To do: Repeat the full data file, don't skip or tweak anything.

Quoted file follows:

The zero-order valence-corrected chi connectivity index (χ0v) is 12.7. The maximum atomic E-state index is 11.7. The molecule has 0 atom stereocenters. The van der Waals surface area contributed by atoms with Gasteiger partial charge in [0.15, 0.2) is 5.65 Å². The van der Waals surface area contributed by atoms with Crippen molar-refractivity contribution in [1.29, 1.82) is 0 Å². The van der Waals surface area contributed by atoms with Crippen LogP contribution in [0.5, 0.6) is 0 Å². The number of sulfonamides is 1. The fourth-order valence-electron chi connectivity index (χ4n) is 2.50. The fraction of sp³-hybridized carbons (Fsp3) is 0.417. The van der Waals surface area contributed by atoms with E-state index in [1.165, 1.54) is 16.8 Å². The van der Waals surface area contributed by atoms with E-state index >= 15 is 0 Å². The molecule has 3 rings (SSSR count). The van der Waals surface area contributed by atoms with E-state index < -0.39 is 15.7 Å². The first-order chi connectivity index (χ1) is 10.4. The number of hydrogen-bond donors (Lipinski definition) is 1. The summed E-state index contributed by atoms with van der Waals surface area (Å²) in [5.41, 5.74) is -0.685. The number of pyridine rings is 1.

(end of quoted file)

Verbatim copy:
The zero-order valence-corrected chi connectivity index (χ0v) is 12.7. The maximum atomic E-state index is 11.7. The molecule has 0 atom stereocenters. The van der Waals surface area contributed by atoms with Gasteiger partial charge in [0.15, 0.2) is 5.65 Å². The van der Waals surface area contributed by atoms with Crippen molar-refractivity contribution in [1.29, 1.82) is 0 Å². The van der Waals surface area contributed by atoms with Crippen LogP contribution in [0.5, 0.6) is 0 Å². The number of sulfonamides is 1. The fourth-order valence-electron chi connectivity index (χ4n) is 2.50. The fraction of sp³-hybridized carbons (Fsp3) is 0.417. The van der Waals surface area contributed by atoms with E-state index in [1.165, 1.54) is 16.8 Å². The van der Waals surface area contributed by atoms with E-state index >= 15 is 0 Å². The molecule has 3 rings (SSSR count). The van der Waals surface area contributed by atoms with E-state index < -0.39 is 15.7 Å². The first-order chi connectivity index (χ1) is 10.4. The number of hydrogen-bond donors (Lipinski definition) is 1. The summed E-state index contributed by atoms with van der Waals surface area (Å²) in [5.41, 5.74) is -0.685. The number of pyridine rings is 1.